BASE Performance - The Art of Recovery BASE Performance - The Art of Recovery

The Art of Recovery

It’s that time of year again. Spring is happening everywhere. And with spring comes better weather and the itch to get outside to ride or run long miles. It’s also race season. Time to plan your race and race your plan. A lot of people think going hard and training 7 days a week is a sure fire way to success. But that really isn’t the case. What is the least thought of aspect of training? You might be surprised (or not) to find that it is recovery.

Recovery is a cornerstone to any good training plan. Without it, athletes would just run their bodies to the ground. Injuries would be rampant. Focus would be lost. Motivation would be lacking. It might seem counterproductive to the beginner athlete, but proper recovery will actually improve your race times and get you to that goal. Let’s break down what recovery means and what happens during that time.

To begin with, recovery is not the same for every athlete. Someone training for a 5K will have a shorter recovery times than someone training for an Ironman. Every training session an athlete has results in the breaking down of muscle fibers. It is during recovery that these small muscle tears repair themselves and grow bigger and stronger. In addition, there are various types of recovery. Active
recovery could be a 15-20 minute walk in the afternoon after your long run on Sunday morning. Long term recovery is built into your workout plan. For example, you might do a build for 4 weeks during
Ironman training but then do a recovery week where your training load is significantly less. Passive recovery are days where you literally do nothing except maybe take a nap on the couch while golf is playing in the background.

Keep in mind that recovery is not just about sleeping. An example: you go for a tempo run for about 3-4 miles. You feel good, had a great workout. At the end of the workout, you should take some time to
stretch and ease your body into the “rest and digest” mode or your parasympathetic systems. Doing some long, easy stretches and
possibly lying in shivasana (or corpse pose, literally the best yoga pose ever) for 5 minutes will give your body the cues it needs to start to calm down.

An often overlooked aspect of recovery are your nutritional needs. Keep in mind that when you increase your training load, your nutritional needs also increase. Consuming the right foods after workouts helps speed the recovery process. Downing a dozen cookies and a glass of milk might seem like a good idea if you feel you are crashing after a long run or ride, but there are better options. Maybe step away from the Chips Ahoy and try some greek yogurt with granola and berries or
throw on some chocolate chips for that cookie fix. Or use some BASE greens and make yourself a smoothie!

It is also imperative that you listen to your body. Not the “oh I don’t feel like running today” voice in your head that will derail you from your goals. Watch for signs of over training and needing an actual rest day. Some of the those sign are: feelings of fatigue beyond normal tiredness, lack of motivation or desire for your chosen sport, decrease in performance, elevated heart rate during the night, general aches and pains. When these symptoms hit, it’s time to take a rest day.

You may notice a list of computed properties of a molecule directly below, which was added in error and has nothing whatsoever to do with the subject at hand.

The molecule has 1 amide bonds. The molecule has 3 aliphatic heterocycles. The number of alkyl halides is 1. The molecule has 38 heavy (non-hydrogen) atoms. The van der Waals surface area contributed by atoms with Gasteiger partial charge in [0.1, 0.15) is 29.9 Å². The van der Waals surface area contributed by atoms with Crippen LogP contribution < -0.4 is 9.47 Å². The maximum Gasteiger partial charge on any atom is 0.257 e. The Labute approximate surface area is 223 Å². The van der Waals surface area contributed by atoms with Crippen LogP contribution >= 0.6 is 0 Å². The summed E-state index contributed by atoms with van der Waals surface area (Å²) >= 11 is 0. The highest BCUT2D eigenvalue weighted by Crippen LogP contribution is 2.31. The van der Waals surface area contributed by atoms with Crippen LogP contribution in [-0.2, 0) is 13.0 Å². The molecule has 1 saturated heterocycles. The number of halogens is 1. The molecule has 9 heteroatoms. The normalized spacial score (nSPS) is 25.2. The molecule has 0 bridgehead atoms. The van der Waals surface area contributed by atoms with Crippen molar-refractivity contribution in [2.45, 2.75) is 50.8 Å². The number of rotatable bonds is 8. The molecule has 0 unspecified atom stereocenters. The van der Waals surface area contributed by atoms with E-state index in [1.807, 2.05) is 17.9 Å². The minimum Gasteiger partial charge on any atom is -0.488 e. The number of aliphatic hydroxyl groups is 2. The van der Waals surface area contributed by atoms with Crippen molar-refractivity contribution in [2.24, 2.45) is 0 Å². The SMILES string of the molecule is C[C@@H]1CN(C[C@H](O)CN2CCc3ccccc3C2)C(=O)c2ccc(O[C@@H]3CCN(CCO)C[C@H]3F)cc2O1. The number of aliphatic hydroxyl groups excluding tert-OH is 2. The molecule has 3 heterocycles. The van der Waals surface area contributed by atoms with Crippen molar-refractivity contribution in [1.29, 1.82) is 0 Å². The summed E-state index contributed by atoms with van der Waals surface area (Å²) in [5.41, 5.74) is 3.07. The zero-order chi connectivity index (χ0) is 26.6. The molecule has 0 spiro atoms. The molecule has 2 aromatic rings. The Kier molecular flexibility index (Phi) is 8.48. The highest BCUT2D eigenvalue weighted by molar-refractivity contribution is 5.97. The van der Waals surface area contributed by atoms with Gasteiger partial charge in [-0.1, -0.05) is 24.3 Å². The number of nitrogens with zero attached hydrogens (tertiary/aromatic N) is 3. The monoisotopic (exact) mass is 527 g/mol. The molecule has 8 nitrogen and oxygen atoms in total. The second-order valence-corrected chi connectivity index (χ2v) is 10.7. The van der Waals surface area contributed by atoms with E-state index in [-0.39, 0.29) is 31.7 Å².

Remember that rest makes you stronger. It will help you maximize your fitness and athletic goals. It rejuvenates your cardiovascular and muscular systems to take on more load. It also prevents burnout. So take that nap. Try implementing a yin yoga class into your training weeks. Or maybe even take a leisurely bike ride with your kids or spouse. Your body, and your training, will thank you.





Join us over the next 12 weeks as we train together and have fun together and try to get ready for a half marathon on the weekend of December 5th and 6th. Many of us will be racing the Challenge Daytona Middle Distance Triathlon, so we will complete the 13.1 mile there. But many of us still need a carrot to chase and keep us motivated.
Me personally, I need that event. And if I can focus on my running for the next 12 weeks, and run a half marathon in December, it will help me keep my weight down during the winter and holidays.
Below is a video we made of our BASE Virtual Duathlon in August.
In order to stay motivated along the way, with your registration you will be able to join us for 3 virtual events leading up to the final half marathon. A 5k, a 10k, and a 10 miler.  After we receive your registration we will begin to email you each Sunday and you will receive a 12 week Half Marathon prep training plan. We will send emails out to everyone each Sunday with a 2 week plan for beginner, intermediate and advanced.
We will be doing our results through so that you can post pictures, see a map of where everyone is located, and have some fun.  Much better than the active results we had last time.
To keep everyone motivated we have created a BASE Run Specific Facebook group. Once we receive your registration you will be invited to join this group for daily motivation and fun.
As a win win, some of our partners have chipped in to provide extra motivation. As a participant, if you complete all 4 events, your name will go into a drawing. 1 person will win each of the below prizes. 


The cost to participate in this 12 week program is only $59. You will receive the 12 week training program, the 4 virtual runs, the facebook group, a final t shirt and medal.

The first 5K will be held in conjunction with the Big Waves 5K -
The virtual 10K will be held October 10 - 18
The virtual 10 miler will be held November 7-15
The final Half Marathon will be held December 5 - 13



  • Adam Endsley

    How do we enter are 5 k time?

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